Lastly, at least in size, there is the Ahr. With only slightly more than 1,000 acres of vineyard area it is not only tiny but also one of Germany’s most northerly regions. Global warming has made it easier to produce pinot noir on the steep, south-facing schist slopes and there are now four producers of note there, the most famous of whom is certainly Werner Näkel from Meyer-Näkel (Rudi Wiest) in Dernau, who recently won the international red wine prize in the Decanter wine challenge, besting efforts not only from Burgundy but from the rest of the world as well. My favorite wine of his this year was the 2006 Walporzheimer Kräuterberg Grosses Gewächs (93), one of my top ten German reds.

In fact, 36% of Germany’s over 250,000 acres of vineyards are now planted with red varieties. When I moved to Germany 25 years ago, that number was more like 10%, with most of the crop used to make rosés. Today almost all of the harvest is fermented to red wine. With 30,000 acres of pinot noir, Germany cultivates one of the largest areas of this grape outside Burgundy and some of it can be extremely good, as I have highlighted where appropriate.

German grand cru. At the cutting edge of dry riesling, with less than nine grams per liter of residual sugar, stand the German grand crus: variously labeled as Erstes Gewächs in the Rheingau (but with a maximum of 13 g/l r.s.), Erste Lage in the Mosel (Erste Lage on the Mosel means only “great site”; these wines can carry no Prädikat and are to be dryish in style, with a maximum of about 25 g/l r.s., or must be labeled kabinett, spätlese and the like if they are sweeter), and Grosses Gewächs for most of the rest of the country. Moreover, the same system applies not only for riesling, but, where permitted, for pinot gris, pinot blanc, silvaner and pinot noir as well. As these are certainly Germany’s best dry wines—and dry or off-dry styles now account for about three-quarters of domestic consumption—I have highlighted them where appropriate in the sections below.

It is true that most of the Grosses Gewächs are still made in only limited quantities, but their number is growing. Last year over a million bottles of some 400 different wines were given a seal of approval. Still, 50 cases of a given item for the American market is often a tall order, and 100 an exception. In that light, these wines are like the finest crus from Burgundy, which are generally rare and spread thinly around the world. As I have often written, I think that for at least the whites these are some of Europe’s most underrated wines.

While German exports to America have risen dramatically over the past seven years, the weak dollar over much of this period has put a cap on growth. Although the American currency has strengthened dramatically in relation to the Euro over the past several months, it is too early to say what effect this will have on sales. It will certainly be positive, but may not be sufficient to stimulate demand in a sluggish economy.

When to drink the 2007s. As the 2007 vintage resembles 2004 or 2001 in structure, I would expect the wines to evolve in a similar fashion. Because these wines are so crisp and fresh, the dry examples are pleasing to drink now, but should mature beautifully over the next three to five years. With only a few exceptions, though, I would generally advise drinking them before their seventh or eighth birthdays. The 2004s are lovely today and the 2001s at their peak.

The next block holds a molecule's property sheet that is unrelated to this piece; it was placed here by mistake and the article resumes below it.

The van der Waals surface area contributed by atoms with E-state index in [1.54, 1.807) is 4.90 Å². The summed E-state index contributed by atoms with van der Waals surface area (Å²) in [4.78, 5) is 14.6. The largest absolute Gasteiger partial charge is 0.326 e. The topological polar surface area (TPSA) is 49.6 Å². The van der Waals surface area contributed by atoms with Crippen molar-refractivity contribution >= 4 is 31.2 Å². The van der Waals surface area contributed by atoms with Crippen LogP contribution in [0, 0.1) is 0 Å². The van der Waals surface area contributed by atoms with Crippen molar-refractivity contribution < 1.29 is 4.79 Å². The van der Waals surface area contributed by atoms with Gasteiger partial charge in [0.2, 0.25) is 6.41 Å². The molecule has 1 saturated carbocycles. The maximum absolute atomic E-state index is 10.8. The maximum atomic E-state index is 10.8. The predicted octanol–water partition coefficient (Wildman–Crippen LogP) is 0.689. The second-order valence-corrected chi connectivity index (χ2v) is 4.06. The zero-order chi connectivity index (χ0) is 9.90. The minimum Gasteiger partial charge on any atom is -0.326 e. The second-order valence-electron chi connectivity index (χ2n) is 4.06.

The off-dry rieslings of 2007, as well as many of the kabinetts, will have a similar development, but should still be drinking nicely on their tenth birthdays. As I prefer to drink these wines while they retain freshness, I don't generally lay them down any longer than that. The spätleses, on the other hand, should mature at a slower pace: some of the young ’07s remind me of 1975s, which are often still stunning. You don't need to cellar the 2007s that long, but note that there is typically a phase between the third and seventh year when they will have lost their luscious, youthful fruit but not yet shed their obvious sweetness or developed the complexity that makes them unique as they mature.

Although many of the ausleses were hardly better than the spätleses from the same site, they may gain with age, especially if their density and weight slowly become more ethereal. However, as these wines are quite sweet, they will need literally 20 years or more before they can be served other than on their own or with dessert.

(Editor’s note: Ascertaining which German wines will be available in the U.S. retail market before deciding which tasting notes to publish is a nearly impossible task. Many U.S. importers select different bottlings from their long-time client estates each year, and some have delayed purchases of 2007s due to slowing sales of wine in general. Moreover, many estates in Germany work with local brokers and thus have only a vague idea of where their wines will eventually end up in the U.S. market. Thus Joel Payne has limited his tasting notes to wines that are, or are likely to be, available in the U.S. market, as well as to a selection of other very good, representative wines from the estates he has profiled in detail. Since Payne samples a huge number of German wines each year—many of them two or three times—in the course of writing his annual buyer’s guide, I have also asked him to list other wines he tasted from each producer, in order to give readers the benefit of his quality assessments. Thus under the rubric of “also recommended,” you will find ratings on many additional wines, most of them unavailable in the U.S. but some of them numbering among the producer’s best.—ST)

Joel B. Payne, an expatriate American who has lived in Germany since 1983, is a regular contributor to Germany's leading wine magazine, Vinum; he is also the German member of the Grand Jury Européen. His German Wine Guide, co-authored with Armin Diel, has appeared annually for the past 16 years. Payne, who covered Germany's 2006, 2005 and 2004 vintages in the IWC, was elected president last year of the international circle of wine writers, FIJEV.